Treatment with the KCa3.1 inhibitor TRAM-34 during diabetic ketoacidosis reduces inflammatory changes in the brain

Nicole Glaser, Christopher Little, Weei Lo, Michael Cohen, Daniel J Tancredi, Heike Wulff, Martha E O'Donnell

Research output: Contribution to journalArticle

9 Scopus citations

Abstract

Background: Diabetic ketoacidosis (DKA) causes brain injuries in children ranging from subtle to life-threatening. Previous studies suggest that DKA-related brain injury may involve both stimulation of Na-K-Cl cotransport and microglial activation. Other studies implicate the Na-K-Cl cotransporter and the Ca-activated K channel KCa3.1 in activation of microglia and ischemia-induced brain edema. In this study, we determined whether inhibiting cerebral Na-K-Cl cotransport or KCa3.1 could reduce microglial activation and decrease DKA-related inflammatory changes in the brain. Methods: Using immunohistochemistry, we investigated cellular alterations in brain specimens from juvenile rats with DKA before, during and after insulin and saline treatment. We compared findings in rats treated with and without bumetanide (an inhibitor of Na-K-Cl cotransport) or the KCa3.1 inhibitor TRAM-34. Results: Glial fibrillary acidic protein (GFAP) staining intensity was increased in the hippocampus during DKA, suggesting reactive astrogliosis. OX42 staining intensity was increased during DKA in the hippocampus, cortex and striatum, indicating microglial activation. Treatment with TRAM-34 decreased both OX42 and GFAP intensity suggesting a decreased inflammatory response to DKA. Treatment with bumetanide did not significantly alter OX42 or GFAP intensity. Conclusions: Inhibiting KCa3.1 activity with TRAM-34 during DKA treatment decreases microglial activation and reduces reactive astrogliosis, suggesting a decreased inflammatory response.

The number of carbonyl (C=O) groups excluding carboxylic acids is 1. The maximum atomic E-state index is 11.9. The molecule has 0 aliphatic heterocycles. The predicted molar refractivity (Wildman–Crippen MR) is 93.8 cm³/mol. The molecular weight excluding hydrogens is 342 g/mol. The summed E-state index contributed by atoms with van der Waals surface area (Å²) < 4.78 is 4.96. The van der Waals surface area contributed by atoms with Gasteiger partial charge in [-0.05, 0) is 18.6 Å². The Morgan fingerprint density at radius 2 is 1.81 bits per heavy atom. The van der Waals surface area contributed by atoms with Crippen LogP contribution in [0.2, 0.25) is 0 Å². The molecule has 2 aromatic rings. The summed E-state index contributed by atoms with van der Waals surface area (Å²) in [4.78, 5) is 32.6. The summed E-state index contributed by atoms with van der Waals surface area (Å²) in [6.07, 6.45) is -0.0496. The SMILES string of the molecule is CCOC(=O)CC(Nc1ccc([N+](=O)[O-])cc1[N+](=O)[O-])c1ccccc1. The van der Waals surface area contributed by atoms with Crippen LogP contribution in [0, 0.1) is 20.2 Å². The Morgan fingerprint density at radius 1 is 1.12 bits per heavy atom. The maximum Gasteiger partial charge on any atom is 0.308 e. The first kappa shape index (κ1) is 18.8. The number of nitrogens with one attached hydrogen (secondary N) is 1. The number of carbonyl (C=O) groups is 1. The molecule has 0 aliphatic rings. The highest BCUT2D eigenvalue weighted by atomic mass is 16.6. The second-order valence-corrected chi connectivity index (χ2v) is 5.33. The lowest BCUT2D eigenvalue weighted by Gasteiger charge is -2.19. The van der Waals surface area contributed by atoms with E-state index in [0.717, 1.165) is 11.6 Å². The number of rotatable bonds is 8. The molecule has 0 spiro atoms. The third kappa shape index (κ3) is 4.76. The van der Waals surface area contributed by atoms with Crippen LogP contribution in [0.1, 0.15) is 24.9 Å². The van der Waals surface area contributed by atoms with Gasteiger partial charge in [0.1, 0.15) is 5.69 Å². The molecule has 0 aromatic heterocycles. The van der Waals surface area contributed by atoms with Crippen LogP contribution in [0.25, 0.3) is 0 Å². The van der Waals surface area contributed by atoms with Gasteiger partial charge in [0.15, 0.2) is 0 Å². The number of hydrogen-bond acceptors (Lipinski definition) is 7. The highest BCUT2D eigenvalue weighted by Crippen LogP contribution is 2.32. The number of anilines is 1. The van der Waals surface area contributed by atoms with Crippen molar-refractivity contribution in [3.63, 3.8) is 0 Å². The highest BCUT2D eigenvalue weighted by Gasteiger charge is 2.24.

Original languageEnglish (US)
JournalPediatric Diabetes
DOIs
StateAccepted/In press - 2016

Keywords

  • Bumetanide
  • Cerebral edema
  • Cerebral injury
  • Diabetic ketoacidosis
  • TRAM-34

ASJC Scopus subject areas

  • Internal Medicine
  • Pediatrics, Perinatology, and Child Health
  • Endocrinology, Diabetes and Metabolism

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